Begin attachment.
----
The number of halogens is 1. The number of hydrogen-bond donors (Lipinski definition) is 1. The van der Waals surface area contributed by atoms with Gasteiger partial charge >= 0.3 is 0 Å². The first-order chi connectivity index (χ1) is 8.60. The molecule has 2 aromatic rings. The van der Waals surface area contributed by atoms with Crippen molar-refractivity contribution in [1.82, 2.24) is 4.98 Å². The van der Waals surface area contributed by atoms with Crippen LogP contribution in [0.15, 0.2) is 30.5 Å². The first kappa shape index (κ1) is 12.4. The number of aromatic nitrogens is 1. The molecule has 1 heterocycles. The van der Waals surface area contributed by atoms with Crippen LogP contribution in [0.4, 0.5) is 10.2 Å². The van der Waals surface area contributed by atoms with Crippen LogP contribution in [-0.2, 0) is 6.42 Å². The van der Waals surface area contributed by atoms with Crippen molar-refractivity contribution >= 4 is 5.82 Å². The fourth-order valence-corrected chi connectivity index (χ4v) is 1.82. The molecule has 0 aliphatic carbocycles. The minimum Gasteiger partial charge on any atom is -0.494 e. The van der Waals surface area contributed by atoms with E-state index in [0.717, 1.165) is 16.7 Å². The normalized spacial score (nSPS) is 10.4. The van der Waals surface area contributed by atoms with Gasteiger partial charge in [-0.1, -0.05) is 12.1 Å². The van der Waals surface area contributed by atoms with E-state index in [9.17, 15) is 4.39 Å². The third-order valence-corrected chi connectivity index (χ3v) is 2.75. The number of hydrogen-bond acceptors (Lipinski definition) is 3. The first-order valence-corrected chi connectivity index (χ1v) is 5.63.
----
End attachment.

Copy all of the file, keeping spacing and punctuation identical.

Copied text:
The number of halogens is 1. The number of hydrogen-bond donors (Lipinski definition) is 1. The van der Waals surface area contributed by atoms with Gasteiger partial charge >= 0.3 is 0 Å². The first-order chi connectivity index (χ1) is 8.60. The molecule has 2 aromatic rings. The van der Waals surface area contributed by atoms with Crippen molar-refractivity contribution in [1.82, 2.24) is 4.98 Å². The van der Waals surface area contributed by atoms with Crippen LogP contribution in [0.15, 0.2) is 30.5 Å². The first kappa shape index (κ1) is 12.4. The number of aromatic nitrogens is 1. The molecule has 1 heterocycles. The van der Waals surface area contributed by atoms with Crippen LogP contribution in [0.4, 0.5) is 10.2 Å². The van der Waals surface area contributed by atoms with Crippen LogP contribution in [-0.2, 0) is 6.42 Å². The van der Waals surface area contributed by atoms with Crippen molar-refractivity contribution >= 4 is 5.82 Å². The fourth-order valence-corrected chi connectivity index (χ4v) is 1.82. The molecule has 0 aliphatic carbocycles. The minimum Gasteiger partial charge on any atom is -0.494 e. The van der Waals surface area contributed by atoms with E-state index in [0.717, 1.165) is 16.7 Å². The normalized spacial score (nSPS) is 10.4. The van der Waals surface area contributed by atoms with Gasteiger partial charge in [-0.1, -0.05) is 12.1 Å². The van der Waals surface area contributed by atoms with E-state index in [9.17, 15) is 4.39 Å². The third-order valence-corrected chi connectivity index (χ3v) is 2.75. The number of hydrogen-bond acceptors (Lipinski definition) is 3. The first-order valence-corrected chi connectivity index (χ1v) is 5.63.